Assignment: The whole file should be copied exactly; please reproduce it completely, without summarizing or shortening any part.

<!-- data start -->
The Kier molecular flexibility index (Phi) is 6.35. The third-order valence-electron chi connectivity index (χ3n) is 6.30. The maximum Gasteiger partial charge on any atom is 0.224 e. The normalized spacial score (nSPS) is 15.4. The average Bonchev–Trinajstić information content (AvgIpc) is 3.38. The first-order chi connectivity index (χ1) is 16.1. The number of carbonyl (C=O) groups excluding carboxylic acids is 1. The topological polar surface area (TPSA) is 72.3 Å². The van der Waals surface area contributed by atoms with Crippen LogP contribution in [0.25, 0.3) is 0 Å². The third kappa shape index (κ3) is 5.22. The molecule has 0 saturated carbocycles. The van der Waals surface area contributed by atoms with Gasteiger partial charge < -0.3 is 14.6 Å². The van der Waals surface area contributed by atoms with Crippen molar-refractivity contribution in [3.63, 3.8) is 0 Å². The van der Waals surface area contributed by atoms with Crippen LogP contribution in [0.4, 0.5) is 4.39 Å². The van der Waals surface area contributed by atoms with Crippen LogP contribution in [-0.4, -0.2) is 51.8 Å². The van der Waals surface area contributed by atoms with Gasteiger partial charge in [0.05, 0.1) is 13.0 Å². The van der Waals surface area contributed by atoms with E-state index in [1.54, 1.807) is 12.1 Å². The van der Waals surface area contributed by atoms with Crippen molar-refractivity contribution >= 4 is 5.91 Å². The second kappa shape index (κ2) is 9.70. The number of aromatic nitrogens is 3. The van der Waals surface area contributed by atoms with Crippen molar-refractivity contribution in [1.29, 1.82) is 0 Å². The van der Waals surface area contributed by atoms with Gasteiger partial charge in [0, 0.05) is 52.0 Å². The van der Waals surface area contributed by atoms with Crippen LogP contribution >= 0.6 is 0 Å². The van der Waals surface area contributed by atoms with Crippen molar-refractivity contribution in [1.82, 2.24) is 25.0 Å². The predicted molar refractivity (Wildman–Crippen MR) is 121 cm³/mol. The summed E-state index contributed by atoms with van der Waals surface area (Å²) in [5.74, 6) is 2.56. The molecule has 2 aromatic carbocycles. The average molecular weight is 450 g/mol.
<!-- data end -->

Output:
The Kier molecular flexibility index (Phi) is 6.35. The third-order valence-electron chi connectivity index (χ3n) is 6.30. The maximum Gasteiger partial charge on any atom is 0.224 e. The normalized spacial score (nSPS) is 15.4. The average Bonchev–Trinajstić information content (AvgIpc) is 3.38. The first-order chi connectivity index (χ1) is 16.1. The number of carbonyl (C=O) groups excluding carboxylic acids is 1. The topological polar surface area (TPSA) is 72.3 Å². The van der Waals surface area contributed by atoms with Crippen LogP contribution in [0.25, 0.3) is 0 Å². The third kappa shape index (κ3) is 5.22. The molecule has 0 saturated carbocycles. The van der Waals surface area contributed by atoms with Gasteiger partial charge < -0.3 is 14.6 Å². The van der Waals surface area contributed by atoms with Crippen molar-refractivity contribution in [3.63, 3.8) is 0 Å². The van der Waals surface area contributed by atoms with Crippen LogP contribution in [0.4, 0.5) is 4.39 Å². The van der Waals surface area contributed by atoms with Crippen LogP contribution in [-0.4, -0.2) is 51.8 Å². The van der Waals surface area contributed by atoms with Gasteiger partial charge in [0.05, 0.1) is 13.0 Å². The van der Waals surface area contributed by atoms with E-state index in [1.54, 1.807) is 12.1 Å². The van der Waals surface area contributed by atoms with Crippen molar-refractivity contribution >= 4 is 5.91 Å². The second kappa shape index (κ2) is 9.70. The number of aromatic nitrogens is 3. The van der Waals surface area contributed by atoms with Crippen molar-refractivity contribution in [1.29, 1.82) is 0 Å². The van der Waals surface area contributed by atoms with Gasteiger partial charge in [0, 0.05) is 52.0 Å². The van der Waals surface area contributed by atoms with Crippen LogP contribution >= 0.6 is 0 Å². The van der Waals surface area contributed by atoms with Crippen molar-refractivity contribution in [1.82, 2.24) is 25.0 Å². The predicted molar refractivity (Wildman–Crippen MR) is 121 cm³/mol. The summed E-state index contributed by atoms with van der Waals surface area (Å²) in [5.74, 6) is 2.56. The molecule has 2 aromatic carbocycles. The average molecular weight is 450 g/mol.